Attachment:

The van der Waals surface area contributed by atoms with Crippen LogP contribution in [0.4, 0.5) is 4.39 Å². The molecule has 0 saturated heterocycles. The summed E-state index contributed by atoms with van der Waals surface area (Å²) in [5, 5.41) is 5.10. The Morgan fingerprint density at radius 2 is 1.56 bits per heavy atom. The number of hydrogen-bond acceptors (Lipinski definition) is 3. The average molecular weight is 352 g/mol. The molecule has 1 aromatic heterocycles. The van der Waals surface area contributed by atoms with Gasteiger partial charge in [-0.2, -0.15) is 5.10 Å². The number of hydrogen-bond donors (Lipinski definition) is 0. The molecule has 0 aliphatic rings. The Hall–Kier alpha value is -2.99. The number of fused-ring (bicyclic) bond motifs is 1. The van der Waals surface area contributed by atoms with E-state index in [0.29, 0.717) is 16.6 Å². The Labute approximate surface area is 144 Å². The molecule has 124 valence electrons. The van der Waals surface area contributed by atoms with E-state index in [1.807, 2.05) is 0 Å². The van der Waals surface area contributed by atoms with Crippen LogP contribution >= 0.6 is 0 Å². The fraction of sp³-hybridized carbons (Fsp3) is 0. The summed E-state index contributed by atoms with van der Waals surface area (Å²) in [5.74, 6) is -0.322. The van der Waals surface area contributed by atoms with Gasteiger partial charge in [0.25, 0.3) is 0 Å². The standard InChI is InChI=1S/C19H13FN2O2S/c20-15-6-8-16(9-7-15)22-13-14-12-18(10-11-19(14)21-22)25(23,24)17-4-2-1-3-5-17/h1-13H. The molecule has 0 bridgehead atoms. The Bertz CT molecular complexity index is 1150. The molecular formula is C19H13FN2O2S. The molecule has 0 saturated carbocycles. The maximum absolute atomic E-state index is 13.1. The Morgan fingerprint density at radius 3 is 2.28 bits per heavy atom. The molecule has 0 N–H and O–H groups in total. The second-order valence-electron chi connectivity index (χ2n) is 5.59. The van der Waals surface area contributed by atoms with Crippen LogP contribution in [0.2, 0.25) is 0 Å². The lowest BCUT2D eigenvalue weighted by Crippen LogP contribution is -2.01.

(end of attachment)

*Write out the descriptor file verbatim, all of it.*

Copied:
The van der Waals surface area contributed by atoms with Crippen LogP contribution in [0.4, 0.5) is 4.39 Å². The molecule has 0 saturated heterocycles. The summed E-state index contributed by atoms with van der Waals surface area (Å²) in [5, 5.41) is 5.10. The Morgan fingerprint density at radius 2 is 1.56 bits per heavy atom. The number of hydrogen-bond acceptors (Lipinski definition) is 3. The average molecular weight is 352 g/mol. The molecule has 1 aromatic heterocycles. The van der Waals surface area contributed by atoms with Gasteiger partial charge in [-0.2, -0.15) is 5.10 Å². The number of hydrogen-bond donors (Lipinski definition) is 0. The molecule has 0 aliphatic rings. The Hall–Kier alpha value is -2.99. The number of fused-ring (bicyclic) bond motifs is 1. The van der Waals surface area contributed by atoms with E-state index in [0.29, 0.717) is 16.6 Å². The Labute approximate surface area is 144 Å². The molecule has 124 valence electrons. The van der Waals surface area contributed by atoms with E-state index in [1.807, 2.05) is 0 Å². The van der Waals surface area contributed by atoms with Crippen LogP contribution >= 0.6 is 0 Å². The fraction of sp³-hybridized carbons (Fsp3) is 0. The summed E-state index contributed by atoms with van der Waals surface area (Å²) in [5.74, 6) is -0.322. The van der Waals surface area contributed by atoms with Gasteiger partial charge in [0.25, 0.3) is 0 Å². The standard InChI is InChI=1S/C19H13FN2O2S/c20-15-6-8-16(9-7-15)22-13-14-12-18(10-11-19(14)21-22)25(23,24)17-4-2-1-3-5-17/h1-13H. The molecule has 0 bridgehead atoms. The Bertz CT molecular complexity index is 1150. The molecular formula is C19H13FN2O2S. The molecule has 0 saturated carbocycles. The maximum absolute atomic E-state index is 13.1. The Morgan fingerprint density at radius 3 is 2.28 bits per heavy atom. The molecule has 0 N–H and O–H groups in total. The second-order valence-electron chi connectivity index (χ2n) is 5.59. The van der Waals surface area contributed by atoms with Crippen LogP contribution in [0.2, 0.25) is 0 Å². The lowest BCUT2D eigenvalue weighted by Crippen LogP contribution is -2.01.